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Ryan's Great Adventures

Volume 87: Saturday March 5, 2008

Our adventurer explores the underground world of the Magic Kingdom, canoes down a wild river, and accidentally stumbles into one of the largest Civil War reenactments in Florida.

February 12


We were given a special dolly to lug the canoe over ground to the launch point.

Amanda and I headed to Juniper Springs Recreation Area for a canoe run. We woke early, and arrived at the location at about 8:30. We paid for the canoe, and I pushed it around on a specialized dolly to the start of the run.

I had my doubts about doing the canoe this day. Amanda woke up in the middle of night, probably around three or four o'clock, whimpering and crying, due to a sharp pain in her neck. (No, it wasn't me!) She thinks she pulled some muscles wrong while carrying heavy bags. At daybreak, the worst of the pain had passed, but her neck was still very sore and tender and she had trouble turning her head. While driving, I'd often look for her to see when it was safe to change lanes.

So I had my reservations about doing the canoe run right now. It could wait a couple of days, but Amanda was adamant that she could do it, so off to Juniper Springs we went.


Amanda ducks under an obstacle on Juniper Springs

Juniper Springs, unlike most water sources I've seen in Florida, is clear, allowing us to watch strange-looking boils in the water. The ground in most of Florida is made up of limestone, and the spring is slowly eroding the rock. Some places where the water comes out of the ground, the rock has been ground down to a fine powder and looks like it's boiling, except that it's limestone powder and underwater. Just wait until you see the videos I took of it!

I took charge of the canoe, sitting in the back while Amanda took the front.

The woman who rented us the canoe warned us the run was not for beginners, and almost immediately, we could see why.

The water level, in most places, is very shallow, so we had to navigate around them into the deeper areas, which has often just a few inches. Then we reached the first of many trees that had fallen across the creek, and we had to guide the canoe (and ourselves) under them. I usually leaned back to get under the trees, but because Amanda's neck hurt, she usually lean forward to get under them.

And at other locations, several trees had fallen across the creek in opposite directions requiring sharp turns to get around them.

This was the first canoe run either of us had been on which required so much work to get through. It was fun, but hard.


I navigate under a low-hanging branch

And we had the river almost completely to ourselves. Only one other person rented a canoe that day, someone who had thru-hiked the AT last year by strange coincidence, and most of the time he was behind us on the river and out of view.

Near the four-mile mark of the seven-mile run, we had to go under another tree. I'm not sure if we were coming in too fast or at a bad angle, or maybe a little of both, but Amanda grabbed the branch yanking the canoe off balance just enough for a substantial amount of water to get into our canoe.

At this critical junction, we both had two very different responses. My thought was, "We're okay. The canoe has several inches of water in it, but we're still afloat and we can paddle to shore, get out, and dump the water."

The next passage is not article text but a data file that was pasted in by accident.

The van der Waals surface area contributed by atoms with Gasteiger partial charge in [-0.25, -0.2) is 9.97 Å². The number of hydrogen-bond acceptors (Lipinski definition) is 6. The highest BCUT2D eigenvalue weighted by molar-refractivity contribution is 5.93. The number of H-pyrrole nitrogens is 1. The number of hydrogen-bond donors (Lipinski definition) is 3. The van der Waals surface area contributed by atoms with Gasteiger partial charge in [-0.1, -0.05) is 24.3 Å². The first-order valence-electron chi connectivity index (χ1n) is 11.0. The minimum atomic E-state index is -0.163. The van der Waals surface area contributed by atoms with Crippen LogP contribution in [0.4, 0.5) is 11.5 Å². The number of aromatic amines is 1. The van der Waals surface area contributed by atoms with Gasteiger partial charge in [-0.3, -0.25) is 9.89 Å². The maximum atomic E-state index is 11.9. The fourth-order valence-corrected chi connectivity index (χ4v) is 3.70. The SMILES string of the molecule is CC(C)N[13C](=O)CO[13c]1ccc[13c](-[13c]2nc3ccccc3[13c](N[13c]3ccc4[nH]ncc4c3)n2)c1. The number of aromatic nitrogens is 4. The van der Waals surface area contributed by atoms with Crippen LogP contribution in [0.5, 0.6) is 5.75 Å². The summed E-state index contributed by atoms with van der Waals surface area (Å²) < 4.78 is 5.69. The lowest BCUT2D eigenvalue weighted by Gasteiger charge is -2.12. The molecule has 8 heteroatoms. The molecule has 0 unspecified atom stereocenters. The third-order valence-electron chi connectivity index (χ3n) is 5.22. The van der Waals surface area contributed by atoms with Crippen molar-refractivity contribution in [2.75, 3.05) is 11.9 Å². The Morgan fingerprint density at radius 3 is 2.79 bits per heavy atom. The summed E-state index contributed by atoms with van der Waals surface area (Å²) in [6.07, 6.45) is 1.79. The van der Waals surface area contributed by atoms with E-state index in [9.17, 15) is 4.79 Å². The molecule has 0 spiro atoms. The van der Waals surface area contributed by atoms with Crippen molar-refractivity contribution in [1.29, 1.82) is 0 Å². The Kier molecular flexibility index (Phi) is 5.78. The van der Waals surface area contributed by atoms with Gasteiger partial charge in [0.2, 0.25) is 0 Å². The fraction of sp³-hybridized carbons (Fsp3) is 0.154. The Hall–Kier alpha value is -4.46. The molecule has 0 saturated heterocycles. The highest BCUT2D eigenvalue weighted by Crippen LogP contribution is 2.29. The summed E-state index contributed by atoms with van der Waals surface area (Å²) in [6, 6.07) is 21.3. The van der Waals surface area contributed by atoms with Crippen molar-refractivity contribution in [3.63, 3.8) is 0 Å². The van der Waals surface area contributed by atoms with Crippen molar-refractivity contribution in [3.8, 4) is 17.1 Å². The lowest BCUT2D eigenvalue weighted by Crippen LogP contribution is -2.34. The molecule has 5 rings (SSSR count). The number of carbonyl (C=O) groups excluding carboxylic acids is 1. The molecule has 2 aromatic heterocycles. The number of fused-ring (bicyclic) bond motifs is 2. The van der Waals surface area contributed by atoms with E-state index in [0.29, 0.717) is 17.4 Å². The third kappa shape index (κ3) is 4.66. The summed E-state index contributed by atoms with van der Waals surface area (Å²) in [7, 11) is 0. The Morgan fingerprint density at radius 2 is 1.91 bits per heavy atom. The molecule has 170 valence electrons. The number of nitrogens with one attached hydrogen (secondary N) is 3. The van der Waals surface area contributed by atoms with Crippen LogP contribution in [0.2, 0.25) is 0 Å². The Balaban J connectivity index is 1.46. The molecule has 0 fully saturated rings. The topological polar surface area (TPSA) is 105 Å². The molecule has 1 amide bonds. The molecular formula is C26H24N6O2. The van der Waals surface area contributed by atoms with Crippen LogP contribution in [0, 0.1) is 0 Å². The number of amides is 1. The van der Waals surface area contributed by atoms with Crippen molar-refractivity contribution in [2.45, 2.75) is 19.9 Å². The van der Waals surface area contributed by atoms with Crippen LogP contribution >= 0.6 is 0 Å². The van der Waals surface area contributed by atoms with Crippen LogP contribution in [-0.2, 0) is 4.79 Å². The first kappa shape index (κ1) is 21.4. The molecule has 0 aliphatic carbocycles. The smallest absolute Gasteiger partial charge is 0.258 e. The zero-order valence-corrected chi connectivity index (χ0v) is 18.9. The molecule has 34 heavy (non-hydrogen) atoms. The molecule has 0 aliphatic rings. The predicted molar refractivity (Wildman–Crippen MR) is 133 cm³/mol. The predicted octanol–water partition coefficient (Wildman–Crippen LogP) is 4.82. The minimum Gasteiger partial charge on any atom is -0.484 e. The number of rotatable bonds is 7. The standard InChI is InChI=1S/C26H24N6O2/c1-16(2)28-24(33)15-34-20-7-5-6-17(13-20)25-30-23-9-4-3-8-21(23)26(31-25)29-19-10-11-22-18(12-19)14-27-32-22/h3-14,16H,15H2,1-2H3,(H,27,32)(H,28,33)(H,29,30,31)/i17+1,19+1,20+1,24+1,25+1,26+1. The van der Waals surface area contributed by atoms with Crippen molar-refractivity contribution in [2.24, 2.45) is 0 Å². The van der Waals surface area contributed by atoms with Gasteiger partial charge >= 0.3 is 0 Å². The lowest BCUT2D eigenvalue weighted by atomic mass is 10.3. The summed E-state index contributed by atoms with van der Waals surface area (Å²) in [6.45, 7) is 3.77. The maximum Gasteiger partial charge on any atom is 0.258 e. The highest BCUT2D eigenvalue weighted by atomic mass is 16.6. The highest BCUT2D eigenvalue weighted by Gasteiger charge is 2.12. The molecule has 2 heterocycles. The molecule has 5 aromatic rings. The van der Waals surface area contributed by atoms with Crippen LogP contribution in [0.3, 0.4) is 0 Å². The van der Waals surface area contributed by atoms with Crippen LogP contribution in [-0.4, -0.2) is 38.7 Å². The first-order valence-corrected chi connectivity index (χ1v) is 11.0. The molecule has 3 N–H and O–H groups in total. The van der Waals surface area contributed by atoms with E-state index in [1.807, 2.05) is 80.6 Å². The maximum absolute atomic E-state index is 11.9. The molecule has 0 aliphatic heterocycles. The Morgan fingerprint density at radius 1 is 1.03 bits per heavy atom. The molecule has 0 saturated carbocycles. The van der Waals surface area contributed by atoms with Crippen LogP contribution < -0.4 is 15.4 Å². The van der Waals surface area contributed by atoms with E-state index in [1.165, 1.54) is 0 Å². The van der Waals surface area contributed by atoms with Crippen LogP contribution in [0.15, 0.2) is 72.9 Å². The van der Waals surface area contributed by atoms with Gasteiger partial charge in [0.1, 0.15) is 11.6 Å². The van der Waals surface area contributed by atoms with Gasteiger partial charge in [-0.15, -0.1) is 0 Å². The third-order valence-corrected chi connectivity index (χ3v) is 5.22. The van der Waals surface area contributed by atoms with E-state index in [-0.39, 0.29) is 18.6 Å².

I fill up a water bottle from the clear, beautiful waters coming from Jupiter Springs.

Amanda's thought, keeping in mind that she was in the front of the boat and unable to turn her head back to examine the situation, was "There are several inches of water at my feet! We're sinking!"

Then she jumped out of the canoe!

In the process, she tipped the already low canoe enough so more water was able to flood over the side, and at this point, my rosy expectations came to a dashing end. We were sinking. Or at least I was—Amanda had already abandoned ship.

My first concern was electronics. My camera, PocketMail, and even my wallet needed to be kept dry. Most things were in my pack, which I was wearing, and my camera was in a pocket of my pants since I had been using it.

I grabbed onto the limb that sunk us, pulling myself up and out of the water.

Then I realized, that was a pretty wasted effort. I had to get to shore, and the only way to do so was to drop into the water and walk. I couldn't get the camera out of my pants since I needed both arms to keep me suspended above the water, so I dropped down into the water, pulled out my camera, and waded to shore where Amanda had already gotten out of the water.

I handed her my camera, terribly wet from the soaking it got, and my backpack. I had to go back in the water to retrieve the canoe, but I could leave these things with her on shore.


Amanda likes this particular picture of me paddling Juniper Springs, the last photo we would take on our canoe run

The canoe went downstream perhaps 15 feet before getting caught in an eddy in a deep pool of water, and I took a couple of steps in that direction before realizing how deep the mud at the bottom of the river was. It was trying to suck off my Waldies.

I took my Waldies off and handed those to Amanda as well, now wearing nothing but socks on my feet.

Then I went in and retrieved the canoe, still stuck in the neck-deep water which suddenly felt ice cold on my chest.

I got the canoe, and brought it back to Amanda on shore. The crisis was over. We still had to empty the canoe of water and I had to assess the damage to my camera and the contents of my pack, but we could take our time about it now.